The difference in results is dramatic. An irrigated field managed for profit can generate up to 20 times the economic value of traditional rainfed crops.
How will results be measured?
Results will be measured on three inter-connected aspects:
Recruitment and graduation of students, with a goal of 40 per year completing the two-year training program.
– Placement/employment of graduates in jobs that significantly increase farmer productivity and profitability.
– Numbers of villages and smallholder farmers reached and results achieved over a three-year period.
Does The Dov Center have partners?
The Dov Center is founded by three NGOs working together for over a decade: Eliminated Poverty NOW (US); Pencils for Kids (Canada); and NGO LIBO (Niger).
The Center is establishing formal partnerships with other outstanding organizations to assist in its creation and on-going operations:
– ICRISAT (International Crops Research in the Semi-Arid Tropics) – ICRISAT is one of the premier agricultural research centers in Africa.
– The Songhai Center – Founded and directed by Father Godfrey Nzamujo, the Songhai Center is devoted to creating agricultural entrepreneurs. It operates a dozen training centers in Benin and neighboring countries.
– Volcani International Partners (VIP) – Volcani is the agricultural science arm for Israel’s Ministry of Agriculture. VIP strengthens Israel’s standing as a global leader in agricultural innovation by sharing its experience, expertise and technology around the world.
What is the track record of Eliminate Poverty NOW/Pencils For Kids/ONG LIBO?
• Eliminate Poverty NOW (www.eliminatepovertynow.org) empowers Africa’s extreme poor, especially women, to lift themselves out of poverty. Over 15 years EPN has fielded projects in 8 sub-Saharan countries benefitting thousands.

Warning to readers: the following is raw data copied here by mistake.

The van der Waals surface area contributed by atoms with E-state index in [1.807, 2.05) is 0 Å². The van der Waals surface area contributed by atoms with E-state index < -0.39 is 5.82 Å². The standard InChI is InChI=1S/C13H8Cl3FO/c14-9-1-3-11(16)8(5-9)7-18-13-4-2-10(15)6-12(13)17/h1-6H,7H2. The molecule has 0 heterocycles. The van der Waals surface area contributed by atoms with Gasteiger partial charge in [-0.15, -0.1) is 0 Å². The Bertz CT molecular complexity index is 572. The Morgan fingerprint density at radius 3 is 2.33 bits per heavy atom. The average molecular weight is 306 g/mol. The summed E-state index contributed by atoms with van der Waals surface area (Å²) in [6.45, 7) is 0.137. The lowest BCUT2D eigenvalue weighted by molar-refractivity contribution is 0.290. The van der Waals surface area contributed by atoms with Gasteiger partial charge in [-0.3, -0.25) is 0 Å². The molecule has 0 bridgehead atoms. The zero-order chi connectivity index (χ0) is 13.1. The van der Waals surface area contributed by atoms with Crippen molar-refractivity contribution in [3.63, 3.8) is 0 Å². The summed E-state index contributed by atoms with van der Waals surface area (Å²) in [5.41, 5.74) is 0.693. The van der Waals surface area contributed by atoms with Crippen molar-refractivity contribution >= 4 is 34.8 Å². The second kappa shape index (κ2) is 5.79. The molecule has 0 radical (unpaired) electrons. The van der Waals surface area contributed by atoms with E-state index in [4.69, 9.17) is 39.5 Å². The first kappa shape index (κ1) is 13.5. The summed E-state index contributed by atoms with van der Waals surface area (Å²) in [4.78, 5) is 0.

• Pencils for Kids (www.pencilsforkids.com) has been working in Niger since 2007, increasing access to education and vocational training for Niger’s extreme poor.
• ONG LIBO began working with Pencils for Kids in 2008. In addition to improving access to education and healthcare, LIBO develops innovative programs to eradicate poverty and promote self-sufficiency.
• Beginning in 2010, the 3 organizations joined with Dov Pasternak to field test, optimize and expand his concept, called Farmers of the Future, enabling women to earn twice the average annual income of Niger — approximately $1,000/year. Women in local villages form cooperatives and learn to farm for profit. They spend their earnings on food, education, and medical care for their families. The entire community benefits.
• The Farmers of the Future program currently operates in a dozen villages in Niger.
Who is funding the creation of the Dov Center?
• Fundraising is being conducted by Eliminate Poverty NOW, a US-based 501(c)(3) and Pencils for Kids (a Canadian-based charity).
• North American and international foundations, companies and individuals are contributing to the project.
• The fundraising goal to construct and start-up the Center is $1.5 million by September 2021. As of January 2021, $900,000 has been raised.
How will The Dov Center be sustained financially?
• The Dov Center will become financially self-supporting by its fifth year with income streams from four primary sources: tuition, seminar fees, consulting fees, and income from sale of training garden produce. Additional sources of income will be developed over time.
Given all the problems facing the world today, why should I support The Dov Center at this time?
• The Dov Center addresses a pressing global problem. Millions of subsistence farmers in Africa are abandoning their homes in search of better opportunities elsewhere. They join the ranks of the urban poor or, worse yet, end up in refugee camps in Africa, Europe and beyond. The Dov Center promotes agriculture as a path to income security and enables farmers to earn a living where they currently live by doing what they know best – farming!
How do I contribute to the Dov Center? Do you accept donations of securities?
• In the US, tax deductible contributions can be made through Eliminate Poverty NOW on-line at www.eliminatepovertynow.org or by check mailed to Eliminate Poverty NOW, PO Box 67, Mendham, NJ 07945.
• Eliminate Poverty NOW also accepts donations of securities. Contact Helen Greenberg at firstname.lastname@example.org for details.
• In Canada, tax deductible contributions can be made through Pencils For Kids www.pencilsforkids.com either on-line or by cheque. To donate online via Canada Helps: https://www.canadahelps.org/en/dn/11336 To donate by cheque: Pencils For Kids c/o Robin Mednick, 1 Bedford Road, Suite 904, Toronto, ON, M5R 2B5, Canada
• For information regarding donations of securities to Pencils for Kids, please contact: Robin Mednick at email@example.com for instructions